One of the biggest hurdles holding back an individual’s potential in life is performance anxiety especially in the most important situations. The sick anxious feeling due to the fear of failing is very real. In my 40 years as a martial arts competitor and coach I’ve seen many talented individuals fall flat when it came time to execute in front of an audience. Almost all these individuals thrived in a practice environment easily dispatching their practice partners, but for some reason they can never get over their inner turmoil.
There can be many reasons for this, one can be upbringing. Perhaps they grew up with an unsupportive or unloving parents who were constantly critical of them. This performance anxiety is not only limited to big stage events but also within the confines of the competitive sports arena or their very own workplace, even sometimes around people they are comfortable with. For many, the fear of rejection, looking like a fool, or failure is all too much handle.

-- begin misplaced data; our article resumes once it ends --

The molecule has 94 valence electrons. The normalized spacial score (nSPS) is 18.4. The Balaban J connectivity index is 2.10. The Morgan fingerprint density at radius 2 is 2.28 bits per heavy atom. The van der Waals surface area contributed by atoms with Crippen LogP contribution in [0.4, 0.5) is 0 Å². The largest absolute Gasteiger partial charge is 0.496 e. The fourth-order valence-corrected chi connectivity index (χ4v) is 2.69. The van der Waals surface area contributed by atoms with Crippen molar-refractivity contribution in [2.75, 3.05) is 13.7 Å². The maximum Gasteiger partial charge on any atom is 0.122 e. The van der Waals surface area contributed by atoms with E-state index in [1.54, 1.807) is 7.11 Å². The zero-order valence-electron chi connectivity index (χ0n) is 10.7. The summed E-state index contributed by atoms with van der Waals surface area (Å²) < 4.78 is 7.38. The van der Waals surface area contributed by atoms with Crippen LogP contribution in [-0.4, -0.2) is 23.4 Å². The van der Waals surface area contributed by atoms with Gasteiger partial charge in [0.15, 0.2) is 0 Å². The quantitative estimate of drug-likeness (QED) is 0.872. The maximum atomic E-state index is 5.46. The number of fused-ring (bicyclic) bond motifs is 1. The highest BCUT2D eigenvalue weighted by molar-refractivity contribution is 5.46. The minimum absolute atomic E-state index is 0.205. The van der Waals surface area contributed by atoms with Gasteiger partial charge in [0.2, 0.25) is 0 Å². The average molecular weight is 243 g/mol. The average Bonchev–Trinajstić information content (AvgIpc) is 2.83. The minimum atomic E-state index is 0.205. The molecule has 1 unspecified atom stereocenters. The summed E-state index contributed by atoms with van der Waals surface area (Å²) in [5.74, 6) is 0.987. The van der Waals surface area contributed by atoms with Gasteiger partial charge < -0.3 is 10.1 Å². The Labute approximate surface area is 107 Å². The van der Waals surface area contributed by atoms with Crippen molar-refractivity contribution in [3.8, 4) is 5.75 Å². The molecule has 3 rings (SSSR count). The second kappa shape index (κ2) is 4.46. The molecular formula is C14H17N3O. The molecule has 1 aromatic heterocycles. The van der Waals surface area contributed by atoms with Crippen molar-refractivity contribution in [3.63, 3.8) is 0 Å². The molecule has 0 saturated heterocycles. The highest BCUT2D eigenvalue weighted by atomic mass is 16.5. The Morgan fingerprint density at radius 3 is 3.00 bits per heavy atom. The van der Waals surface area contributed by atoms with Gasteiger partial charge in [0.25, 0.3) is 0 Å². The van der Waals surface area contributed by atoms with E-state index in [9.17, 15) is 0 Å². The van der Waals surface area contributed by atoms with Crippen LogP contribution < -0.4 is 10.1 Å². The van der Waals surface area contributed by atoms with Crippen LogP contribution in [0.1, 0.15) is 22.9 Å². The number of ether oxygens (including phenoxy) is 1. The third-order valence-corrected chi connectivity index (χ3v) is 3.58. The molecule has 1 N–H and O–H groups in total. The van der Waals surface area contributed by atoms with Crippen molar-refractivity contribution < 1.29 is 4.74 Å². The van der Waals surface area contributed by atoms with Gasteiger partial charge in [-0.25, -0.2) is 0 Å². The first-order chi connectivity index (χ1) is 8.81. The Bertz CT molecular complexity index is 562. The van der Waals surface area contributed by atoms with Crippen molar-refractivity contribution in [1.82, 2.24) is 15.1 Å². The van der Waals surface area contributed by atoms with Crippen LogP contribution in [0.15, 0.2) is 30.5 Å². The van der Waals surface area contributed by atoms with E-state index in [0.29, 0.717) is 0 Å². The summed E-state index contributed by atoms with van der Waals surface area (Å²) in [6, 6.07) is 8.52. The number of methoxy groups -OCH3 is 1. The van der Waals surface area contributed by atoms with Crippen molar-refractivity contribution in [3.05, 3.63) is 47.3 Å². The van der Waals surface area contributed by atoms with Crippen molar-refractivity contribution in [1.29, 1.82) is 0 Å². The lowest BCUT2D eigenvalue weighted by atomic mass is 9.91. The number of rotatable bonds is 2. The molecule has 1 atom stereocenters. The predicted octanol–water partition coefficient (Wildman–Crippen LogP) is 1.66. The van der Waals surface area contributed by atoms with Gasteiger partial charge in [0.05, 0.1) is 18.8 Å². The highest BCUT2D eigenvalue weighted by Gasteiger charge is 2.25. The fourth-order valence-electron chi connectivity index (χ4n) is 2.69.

To avoid this feeling, many choose to sidestep individuals or events that would challenge their perceived self-worth. Instead opting to take on easier opponents or refusing to train with teammates who would push them beyond their comfort zone.
When I see a student in the martial arts do this, I feel extremely disappointed. Most of all they don’t even realize they are letting themselves down. As humans, we have an average lifespan of 80 years give or take a few years. It’s a shame most humans on this earth live out their lives without maximizing their full potential.
Just take one moment to think about this for a second. Every one of us have dreams. When you speak to a child he or she will always say someday I want to do this, be this, or have this. Our fascination for exploring this world and all it has to offer, is at its peak during these years. However, someone or some event caused us to bury those dreams deep within our soul. A few of us rediscover this in adult life while the remainder suppress it for fear of people ridiculing us, or believing we are ridiculous for believing we can be special enough to stand along the rest of the most talented individuals. It is this limiting belief that keeps us small, preventing athletes or our careers from truly thriving.